What is the Doctrine of Impermanence (Aniccā) in Buddhism?

This fundamental Buddhist doctrine proposes that all compound things are impermanent and transitory despite any appearance of consistency or permanency they might have. As the Buddha taught, “All conditioned things are impermanent’ — when one sees this with wisdom, one turns away from suffering”.

Aniccā is one of three fundamental doctrines in Buddhism with the other two being anattā (no permanent soul or Self) and duḥkha (suffering).

Buddhists maintain that an erroneous belief in permanence counteracts one’s ability to attain true perception of reality and therefore an appropriate understanding of the human predicament. This predicament is the person’s entrapment within the endless cycle of death and rebirth (saṃsāra) from which he or she seeks to escape by attaining nirvāṇa or enlightenment.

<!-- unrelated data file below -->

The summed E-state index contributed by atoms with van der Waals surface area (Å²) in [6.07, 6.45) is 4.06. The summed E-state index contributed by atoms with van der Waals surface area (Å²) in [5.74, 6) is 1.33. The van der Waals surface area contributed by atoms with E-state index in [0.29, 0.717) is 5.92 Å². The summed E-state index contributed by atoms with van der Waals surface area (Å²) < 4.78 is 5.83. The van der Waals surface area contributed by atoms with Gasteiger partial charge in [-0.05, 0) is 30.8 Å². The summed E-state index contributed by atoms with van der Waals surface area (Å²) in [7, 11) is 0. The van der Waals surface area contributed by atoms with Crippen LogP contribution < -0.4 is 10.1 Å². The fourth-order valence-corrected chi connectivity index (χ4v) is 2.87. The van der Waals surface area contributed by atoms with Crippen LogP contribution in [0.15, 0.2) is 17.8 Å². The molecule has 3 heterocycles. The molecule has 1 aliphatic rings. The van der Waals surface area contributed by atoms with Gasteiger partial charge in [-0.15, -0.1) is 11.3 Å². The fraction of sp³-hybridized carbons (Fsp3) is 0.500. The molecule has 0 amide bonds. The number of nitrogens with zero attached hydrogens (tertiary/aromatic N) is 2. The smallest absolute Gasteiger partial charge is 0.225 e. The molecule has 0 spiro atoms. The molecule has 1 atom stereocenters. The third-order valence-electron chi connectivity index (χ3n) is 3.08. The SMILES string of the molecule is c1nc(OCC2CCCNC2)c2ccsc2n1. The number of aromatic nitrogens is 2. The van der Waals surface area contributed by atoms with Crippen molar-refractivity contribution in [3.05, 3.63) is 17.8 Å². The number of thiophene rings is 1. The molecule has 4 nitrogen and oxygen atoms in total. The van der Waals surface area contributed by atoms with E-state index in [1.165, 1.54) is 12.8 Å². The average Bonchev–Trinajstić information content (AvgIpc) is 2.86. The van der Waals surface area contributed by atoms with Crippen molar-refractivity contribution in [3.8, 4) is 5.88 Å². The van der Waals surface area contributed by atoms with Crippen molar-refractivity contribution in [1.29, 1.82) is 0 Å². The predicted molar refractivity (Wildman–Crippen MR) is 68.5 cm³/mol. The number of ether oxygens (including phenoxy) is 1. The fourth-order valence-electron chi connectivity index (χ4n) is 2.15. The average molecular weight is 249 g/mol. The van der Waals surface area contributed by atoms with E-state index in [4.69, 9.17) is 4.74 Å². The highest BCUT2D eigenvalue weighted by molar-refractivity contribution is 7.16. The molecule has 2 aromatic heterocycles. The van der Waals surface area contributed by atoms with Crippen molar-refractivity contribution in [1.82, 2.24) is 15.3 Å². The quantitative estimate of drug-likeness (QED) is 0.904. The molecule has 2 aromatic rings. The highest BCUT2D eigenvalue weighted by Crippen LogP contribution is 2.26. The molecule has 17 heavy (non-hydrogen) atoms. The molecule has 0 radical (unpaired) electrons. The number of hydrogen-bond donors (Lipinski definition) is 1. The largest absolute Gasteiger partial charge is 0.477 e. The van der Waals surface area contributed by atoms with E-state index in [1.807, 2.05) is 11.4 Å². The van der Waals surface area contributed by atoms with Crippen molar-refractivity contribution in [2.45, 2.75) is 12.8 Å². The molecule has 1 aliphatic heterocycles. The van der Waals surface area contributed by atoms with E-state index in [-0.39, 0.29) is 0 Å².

Through an industrious application of the Eightfold Path, which is the fourth of the Four Noble Truths, the truth of impermanence is discoverable and will free one from the negative sentiments of hate and greed.

At the center of the Buddha’s teachings is duḥkha, which is the belief that life is “suffering”, also sometimes referred to as “stressful” or “unsatisfactory”. This is caused by a powerful craving or “thirst” that is never satisfied. This craving emerges from ignorance concerning the true nature of reality and can quickly lead to envy, anger, greed, and even violence. However, recognizing that aniccā characterizes everything is one step along the path of spiritual progress toward enlightenment.

Attaining liberation or enlightenment also requires translating this understanding into practice, often so in a meditative way, by reducing one’s attachment to a world of transience. To grasp and hold firm to phenomena within a transient world only leads to further frustration and suffering instead of happiness. 

A noteworthy equivalent of the Buddha’s doctrine of impermanence in the Ancient Greek world is in Heraclitus of the sixth century BCE. Heraclitus proposed that things are in constant, universal flux, and therefore transient. As Plato reports, Heraclitus claimed that one “could not step twice into the same river”.



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